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An Introduction to School-To-Work Programs in the NLSY97: How Prevalent are They, and Which Youths do They Serve?

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  • David Neumark
  • Mary Joyce

Abstract

In the wake of the 1994 School-to-Work Opportunities Act (STWOA), we introduce and study two new data sources to estimate the extent to which school-to-work programs have been implemented in U.S. high schools, and the extent to which high school students are participating in these programs. The first data source, the National Longitudinal Survey of Youth, 1997 (NLSY97), provides information directly form students on whether they participated in these programs. The second source, the 1996 School Administrators's Survey, was administered to schools attended by NLSY97 interviewees, and provides information directly from schools on whether they offered any school-to-work programs. Findings from the 1996 School Administrator's Survey show that school-to-work programs are commonly offered, with over 60 percent of schools providing at least one such program. Findings from the NLSY97 show that a fair number of high school students participate in school-to-work programs, with about 38 percent of students reporting participation in at least one program. The findings concerning whether schools with disadvantaged student populations are more likely to offer school-to-work programs, or whether less-advantaged students are more likely to participate in these programs, are mixed.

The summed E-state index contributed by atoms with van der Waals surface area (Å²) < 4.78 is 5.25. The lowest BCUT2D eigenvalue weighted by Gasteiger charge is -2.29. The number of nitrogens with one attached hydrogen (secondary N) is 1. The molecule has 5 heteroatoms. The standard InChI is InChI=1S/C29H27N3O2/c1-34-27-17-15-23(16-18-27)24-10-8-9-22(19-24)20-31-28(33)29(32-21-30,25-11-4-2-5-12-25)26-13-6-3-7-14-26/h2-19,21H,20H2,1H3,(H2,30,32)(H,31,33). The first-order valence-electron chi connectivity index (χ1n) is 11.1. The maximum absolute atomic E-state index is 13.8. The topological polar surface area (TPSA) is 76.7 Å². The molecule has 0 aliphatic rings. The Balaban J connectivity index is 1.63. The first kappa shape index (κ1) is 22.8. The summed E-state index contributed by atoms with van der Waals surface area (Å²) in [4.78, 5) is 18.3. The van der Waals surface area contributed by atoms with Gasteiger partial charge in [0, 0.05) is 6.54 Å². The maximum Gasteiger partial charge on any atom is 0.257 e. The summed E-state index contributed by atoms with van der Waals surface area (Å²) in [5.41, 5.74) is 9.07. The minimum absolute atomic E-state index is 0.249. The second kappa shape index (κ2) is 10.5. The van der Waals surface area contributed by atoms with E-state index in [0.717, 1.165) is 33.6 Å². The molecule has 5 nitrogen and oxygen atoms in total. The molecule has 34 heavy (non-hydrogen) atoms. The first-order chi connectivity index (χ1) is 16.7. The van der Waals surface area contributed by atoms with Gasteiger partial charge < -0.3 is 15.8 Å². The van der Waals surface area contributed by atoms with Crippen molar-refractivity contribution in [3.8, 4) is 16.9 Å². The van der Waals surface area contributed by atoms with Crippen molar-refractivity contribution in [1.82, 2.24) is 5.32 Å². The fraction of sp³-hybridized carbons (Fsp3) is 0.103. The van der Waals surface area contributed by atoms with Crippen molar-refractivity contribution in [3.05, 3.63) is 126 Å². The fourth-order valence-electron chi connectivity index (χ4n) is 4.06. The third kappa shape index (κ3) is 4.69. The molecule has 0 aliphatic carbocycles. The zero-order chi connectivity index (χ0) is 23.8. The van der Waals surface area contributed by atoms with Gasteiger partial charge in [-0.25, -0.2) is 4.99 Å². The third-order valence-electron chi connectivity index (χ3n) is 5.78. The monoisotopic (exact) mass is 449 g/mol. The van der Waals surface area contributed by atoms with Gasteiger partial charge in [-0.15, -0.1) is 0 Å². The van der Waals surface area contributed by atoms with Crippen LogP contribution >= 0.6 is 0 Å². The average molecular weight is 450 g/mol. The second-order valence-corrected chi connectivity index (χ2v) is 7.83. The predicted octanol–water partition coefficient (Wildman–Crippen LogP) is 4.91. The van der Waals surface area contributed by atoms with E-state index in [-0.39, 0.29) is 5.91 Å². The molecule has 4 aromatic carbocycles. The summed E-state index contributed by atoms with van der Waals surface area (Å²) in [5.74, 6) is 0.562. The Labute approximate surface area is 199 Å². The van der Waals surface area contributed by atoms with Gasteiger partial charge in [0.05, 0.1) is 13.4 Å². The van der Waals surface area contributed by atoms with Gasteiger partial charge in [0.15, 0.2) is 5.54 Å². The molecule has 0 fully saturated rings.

Suggested Citation

  • David Neumark & Mary Joyce, 2000. "An Introduction to School-To-Work Programs in the NLSY97: How Prevalent are They, and Which Youths do They Serve?," NBER Working Papers 7733, National Bureau of Economic Research, Inc.
  • Handle: RePEc:nbr:nberwo:7733
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    Cited by:

    1. Cellini, Stephanie Riegg, 2006. "Smoothing the transition to college? The effect of Tech-Prep programs on educational attainment," Economics of Education Review, Elsevier, vol. 25(4), pages 394-411, August.

    More about this item

    JEL classification:

    • I2 - Health, Education, and Welfare - - Education
    • J15 - Labor and Demographic Economics - - Demographic Economics - - - Economics of Minorities, Races, Indigenous Peoples, and Immigrants; Non-labor Discrimination

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